Aims and questions This report presents the final findings of a national, interdisciplinary research project into age-specific housing for lower-income older Australians. The key research aim addressed in this report is to assess Australia's current age-specific housing market and its potential growth among low to moderate income older people, in order to develop effective policy strategies for the provision of age-specific housing for this disadvantaged group. This project examines the increasing demand for age-appropriate and affordable housing that can adequately encompass the care needs of older people with low to moderate incomes, the housing types and options currently available to lower-income older people, and future trends and policy strategies that may emerge in answer to this demand. The research questions that direct this project are as follows: A. What is the nature of the age-specific housing market in Australia at present? A1. What is the range of age-specific housing and care options currently available within the housing market in Australia? A2. What are the financial models associated with the various age-specific housing and care options? A3. What is the likely size of the market at present and in future decades? A4. What are the demographic characteristics of older consumers and to what extent are these variations significant in terms of housing, location, income and care types? B. What factors have influenced the provision of particular types of age-specific housing products? B1. What makes age-specific housing options attractive/unattractive to older persons/providers? B2. How do the financial models associated with the various options facilitate or constrain choice among low to moderate income older people? B3. To what extent do the current legislative and policy frameworks hinder or support the range of age-specific housing options currently available? C. What factors are shaping the market growth of particular types of age-specific housing? C1. Should policies and regulations be modified to create more suitable age-specific housing options and, if so, what changes should be made? C2. What impact would these changes have over time? Background The need for some form of care and assistance increases markedly as people move into older age cohorts, particularly for those aged 85 years and over (Productivity Commission 2008). This has necessitated the development of housing models targeted specifically towards older people and their particular housing and care requirements. However, older people without savings and with minimal or no superannuation earnings have minimal capacity to cover any increase in housing and living costs that may arise from a move to more age-appropriate housing, particularly if they are not homeowners (Morris 2007, 2009 and affordability thus becomes a key issue. The provision of aged care involves many different organisations, governance arrangements, funding instruments, accommodation types and providers, and the costs associated with service provision are highly variable (Productivity Commission 2008). While the number of age-specific housing providers around Australia has increased steadily over recent decades, particularly in the retirement village sector and 'Over 55's community' models, the legislative and policy framework for government interaction and regulation of these housing types is undeveloped and fragmented, and the research evidence base to underpin policy development is sparse. Methodology This research project was divided into five methodological stages: Stage 1: a literature review and policy review of the Australian age-specific housing market. Stage 2: a quantitative profile of the housing market and its consumers. Stage 3: a questionnaire survey of age-specific housing providers and older residents of age-specific housing. Stage 4: 107 qualitative interviews with older people in age-specific housing, housing providers, and key policy stakeholders. Stage 5: public engagement via a public forum and the publishing of at least one peer reviewed academic article relating to this research. Trend analysis This analysis of trends from the Australian Bureau of Statistics (ABS) Census demonstrates the dramatic ageing of the Australian population in the first half of the 21st century, and particularly over the next 20 years (2011-31) as the baby boomer cohort ages. This is likely to be accompanied by a steady decline in outright home ownership, dramatic increase in owner-purchasers, and increasing polarity between higher and lower-income older Australians. This will potentially impact on the demand for more affordable housing options, including the kind of low to moderate income age-specific developments addressed in this report, as older Australians seek to down-price to discharge mortgages and thereby reduce housing costs. Provider perspectives The perspectives of providers of age-specific housing were garnered via an online survey and semi-structured interviews with selected providers of key housing types. Age-specific housing providers are extremely diverse in terms of their scale and focus, their motivation, i.e. for-profit and not-for-profit, and their attitude and approach to care service provision. A number of other key issues emerged, such as: Much of the current supply of age-specific housing is quite old and not particularly suitable for older consumers. The sector experiences the normal frustrations of developers who have to navigate the planning system and communities resistant to change. The regulatory system is complex, and while regulation is needed to protect consumers, inappropriate regulation may both reduce the ability of the sector to innovate as well as discourage potential providers. Many not-for-profit providers are pursuing a strategy of letting their market initiatives subsidise their initiatives for lower-income households. There is considerable activity in the rental market with some targeting of lower-income households but demand in this area is also considerable and providers are struggling to keep up. Residents perspectives Residents were surveyed using an online and paper-based questionnaire, and in depth semi structured interviews were conducted. The survey highlighted the great range of housing and dwelling types available in the age-specific housing sector and the vast differences that exist between them, particularly the differences between the market and subsidised accommodation. It revealed that many residents experienced considerable difficulty in finding appropriate housing, particularly when they required subsidised housing or when they lived in a regional location. Many survey respondents raised concerns with the level of maintenance in some stock, highlighting the large variation in the quality of age specific housing and the varying age of the stock. It also emerged respondents actively sought out age-friendly design features, such as hob free showers. Large numbers of survey respondents had entered market-based housing after sale of the family home. However, with declining rates of homeownership, this situation is likely to change significantly in the future. Targeted interviews with residents of age-specific housing indicated that declining health and a desire for a supportive and secure environment with less physical demands were major reasons for moving to age-specific housing. High quality age-specific housing that included a component of care services was in high demand from consumers. Many residents reported long waiting lists for appropriate housing. Financially, older people who had been homeowners before transitioning to age-specific housing had greater choice and were better able to afford higher cost housing options such as retirement village accommodation. Older people with a lower income and asset level often had restricted options in age-specific housing, particularly those who had a history of marginal and insecure housing. The provision of care services was highly variable between housing types.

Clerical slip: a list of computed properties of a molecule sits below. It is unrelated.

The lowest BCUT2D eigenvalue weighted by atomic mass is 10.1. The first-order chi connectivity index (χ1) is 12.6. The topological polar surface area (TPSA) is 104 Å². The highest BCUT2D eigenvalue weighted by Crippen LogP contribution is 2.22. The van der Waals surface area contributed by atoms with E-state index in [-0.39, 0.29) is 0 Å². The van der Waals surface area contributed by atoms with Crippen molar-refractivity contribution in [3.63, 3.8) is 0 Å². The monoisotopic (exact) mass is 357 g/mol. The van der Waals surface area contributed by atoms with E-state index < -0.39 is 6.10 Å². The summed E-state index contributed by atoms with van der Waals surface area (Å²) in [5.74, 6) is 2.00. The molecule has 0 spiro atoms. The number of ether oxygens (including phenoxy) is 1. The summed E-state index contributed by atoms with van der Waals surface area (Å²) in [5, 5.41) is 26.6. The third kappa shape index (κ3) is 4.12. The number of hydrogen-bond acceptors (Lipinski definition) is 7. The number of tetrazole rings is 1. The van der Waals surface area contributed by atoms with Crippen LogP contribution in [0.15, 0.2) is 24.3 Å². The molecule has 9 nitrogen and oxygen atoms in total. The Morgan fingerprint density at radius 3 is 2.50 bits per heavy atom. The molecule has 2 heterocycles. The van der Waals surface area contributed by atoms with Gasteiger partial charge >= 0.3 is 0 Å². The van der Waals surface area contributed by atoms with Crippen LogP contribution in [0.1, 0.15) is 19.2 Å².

|Place of Publication||Melbourne, Australia|
|Publisher||Australia Housing and Urban Research Institute|
|Publication status||Published - 2011|